It’s critical to think through your tax preparation tactics as the fiscal year 2023–2024 draws to a close before the deadline of March 31, 2024. Let’s examine the different deductions and allowances that are free from income tax:

1.House Rent Allowance (HRA):

The House Rent Allowance (HRA) represents the first chance for tax savings for salaried taxpayers. As long as the employee lives in rented housing and pays the landlord’s rent, the HRA received from the company is exempt. This exemption can be claimed while submitting income tax returns under Section 10(13A) or by providing documentation of rent paid to the employer.

2.Leave Travel Allowance (LTA):

Salaried taxpayers may apply for reimbursement under the Leave Travel Allowance (LTA) for costs incurred in connection with domestic travel, including tickets for themselves and their families. It’s crucial to remember that this exemption does not apply to costs for things like dining, entertainment, shopping, and leisure activities that are incurred over the whole trip. Under Section 10(5), the LTA exemption is valid for a maximum of two trips during four years.

3.Children's Education Allowance :

Earners are eligible to apply for special allowances to cover their children’s educational costs and housing costs. Up to two children who are enrolled in an educational institution may receive an exemption of Rs. 100 per child per month under the Children’s Educational Allowance.

4.Section 80C, 80CCD (1):

One of the most popular ways to claim income tax deductions is through Section 80C. With a cap of Rs. 1.5 lakh, this part allows people to request deductions for a range of expenses and investments made throughout the fiscal year. Furthermore, investments made in insurance company-provided annuity plans are eligible for deductions under Section 80CCC. In addition, donations paid to the National Pension System (NPS) account are deductible under Section 80CCD(1). The total allowable deduction under Sections 80C, 80CCC, and 80CCD(1) is still Rs. 1.5 lakh.

5.Section 80CCD (1B)

An additional deduction of up to Rs. 50,000 is available under Section 80CCD(1B) for payments made to the National Pension System (NPS). In addition to the current benefit of Rs. 1.5 lakh deduction permitted under Section 80CCD(1), there is an additional deduction of Rs. 50,000, as defined by Section 80CCD(1B).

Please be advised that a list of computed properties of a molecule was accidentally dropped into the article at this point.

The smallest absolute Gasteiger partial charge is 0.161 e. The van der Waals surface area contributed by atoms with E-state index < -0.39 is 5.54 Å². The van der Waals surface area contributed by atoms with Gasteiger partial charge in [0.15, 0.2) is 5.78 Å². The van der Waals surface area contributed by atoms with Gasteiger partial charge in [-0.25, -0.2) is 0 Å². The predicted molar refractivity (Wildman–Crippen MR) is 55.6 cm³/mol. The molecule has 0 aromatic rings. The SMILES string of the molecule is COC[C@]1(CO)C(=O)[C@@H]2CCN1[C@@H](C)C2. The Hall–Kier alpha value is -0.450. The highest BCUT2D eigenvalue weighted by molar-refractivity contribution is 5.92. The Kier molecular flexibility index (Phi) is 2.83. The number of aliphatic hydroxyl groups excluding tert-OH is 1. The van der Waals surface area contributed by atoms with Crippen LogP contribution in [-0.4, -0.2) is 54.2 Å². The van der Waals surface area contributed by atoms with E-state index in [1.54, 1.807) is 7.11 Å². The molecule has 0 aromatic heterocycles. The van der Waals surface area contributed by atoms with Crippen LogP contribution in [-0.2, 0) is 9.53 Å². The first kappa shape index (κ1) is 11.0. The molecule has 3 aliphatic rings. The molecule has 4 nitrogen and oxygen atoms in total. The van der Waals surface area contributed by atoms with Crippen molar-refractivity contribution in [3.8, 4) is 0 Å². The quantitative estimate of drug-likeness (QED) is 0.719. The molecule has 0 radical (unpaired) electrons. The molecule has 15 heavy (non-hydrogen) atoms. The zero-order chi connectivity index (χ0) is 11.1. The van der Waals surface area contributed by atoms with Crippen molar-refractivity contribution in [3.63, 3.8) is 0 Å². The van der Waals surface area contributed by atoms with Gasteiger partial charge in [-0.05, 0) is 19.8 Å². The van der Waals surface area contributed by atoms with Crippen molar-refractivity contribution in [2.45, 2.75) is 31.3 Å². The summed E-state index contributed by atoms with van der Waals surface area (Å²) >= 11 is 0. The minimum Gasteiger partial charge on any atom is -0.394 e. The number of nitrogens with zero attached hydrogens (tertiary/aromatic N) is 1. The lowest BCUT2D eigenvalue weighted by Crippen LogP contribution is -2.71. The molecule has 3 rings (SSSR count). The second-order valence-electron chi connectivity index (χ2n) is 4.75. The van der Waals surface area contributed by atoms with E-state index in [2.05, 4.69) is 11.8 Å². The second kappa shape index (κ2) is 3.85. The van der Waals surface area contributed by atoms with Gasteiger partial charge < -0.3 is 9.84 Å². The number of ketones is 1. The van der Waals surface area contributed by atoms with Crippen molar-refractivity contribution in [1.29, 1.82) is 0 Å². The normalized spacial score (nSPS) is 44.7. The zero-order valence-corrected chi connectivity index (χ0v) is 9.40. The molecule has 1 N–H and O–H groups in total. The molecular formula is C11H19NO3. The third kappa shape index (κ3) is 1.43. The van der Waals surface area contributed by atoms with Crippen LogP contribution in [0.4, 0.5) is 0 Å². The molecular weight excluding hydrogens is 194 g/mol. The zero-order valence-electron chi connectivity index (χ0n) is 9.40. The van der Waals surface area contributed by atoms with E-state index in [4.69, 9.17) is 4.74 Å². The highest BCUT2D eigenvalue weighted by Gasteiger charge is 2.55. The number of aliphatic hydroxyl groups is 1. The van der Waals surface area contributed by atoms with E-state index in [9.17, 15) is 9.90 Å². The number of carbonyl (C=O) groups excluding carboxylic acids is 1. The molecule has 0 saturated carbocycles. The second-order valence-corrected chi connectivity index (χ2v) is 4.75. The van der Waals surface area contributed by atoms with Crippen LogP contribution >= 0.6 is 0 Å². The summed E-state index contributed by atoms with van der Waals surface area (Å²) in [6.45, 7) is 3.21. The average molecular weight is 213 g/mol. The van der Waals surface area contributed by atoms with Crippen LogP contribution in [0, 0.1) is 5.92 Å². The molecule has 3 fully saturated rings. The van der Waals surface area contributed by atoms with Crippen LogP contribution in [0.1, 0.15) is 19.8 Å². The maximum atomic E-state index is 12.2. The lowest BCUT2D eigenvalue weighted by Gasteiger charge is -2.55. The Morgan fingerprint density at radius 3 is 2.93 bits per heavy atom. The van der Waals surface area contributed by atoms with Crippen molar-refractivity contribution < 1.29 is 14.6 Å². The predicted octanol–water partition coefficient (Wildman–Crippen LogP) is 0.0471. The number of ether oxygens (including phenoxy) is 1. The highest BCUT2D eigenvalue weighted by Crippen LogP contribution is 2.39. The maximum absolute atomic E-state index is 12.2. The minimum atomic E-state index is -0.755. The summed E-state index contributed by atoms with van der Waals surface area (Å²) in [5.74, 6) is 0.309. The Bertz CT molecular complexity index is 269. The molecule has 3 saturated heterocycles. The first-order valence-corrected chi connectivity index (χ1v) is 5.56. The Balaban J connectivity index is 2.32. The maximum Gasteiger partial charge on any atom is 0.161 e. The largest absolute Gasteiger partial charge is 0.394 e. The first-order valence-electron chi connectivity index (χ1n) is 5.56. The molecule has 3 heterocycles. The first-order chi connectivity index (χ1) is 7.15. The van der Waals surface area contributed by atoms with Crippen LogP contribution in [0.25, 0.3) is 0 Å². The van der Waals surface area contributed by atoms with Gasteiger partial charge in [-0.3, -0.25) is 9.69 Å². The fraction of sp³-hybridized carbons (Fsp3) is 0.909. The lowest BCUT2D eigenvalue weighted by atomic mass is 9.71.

6.Interest on Home Loan (Section 24):

If you have taken out a home loan for building or buying a house, you are qualified to deduct this amount. You can deduct the interest you paid on your home loan under Section 24. If the property is used for personal purposes, you may deduct up to Rs. 2 lakh. There is no cap on the amount of the deduction you can make if the property is rented out, though.

7.Deduction for Loan for Higher Studies (Section 80 E):

You, your spouse, or your children are eligible to deduct interest paid on school loans taken out for higher study under Section 80E. Interest payments to any bank or financial institution are included in this deduction. Notably, the deduction amount is unlimited; nevertheless, it’s crucial to remember that the deduction only applies to interest payments and not principal repayments.

8.Donations (Section 80G):

You can deduct contributions made to authorised charitable organisations under Section 80G if you made any in the year prior. Tax deductions can be taken for anywhere between 50% and 100% of the donation amount, depending on the receiving organisation. It is advised to donate via cheque because cash contributions over 2,000 are not tax deductible.

9.Interest on Home Loan (80EEE):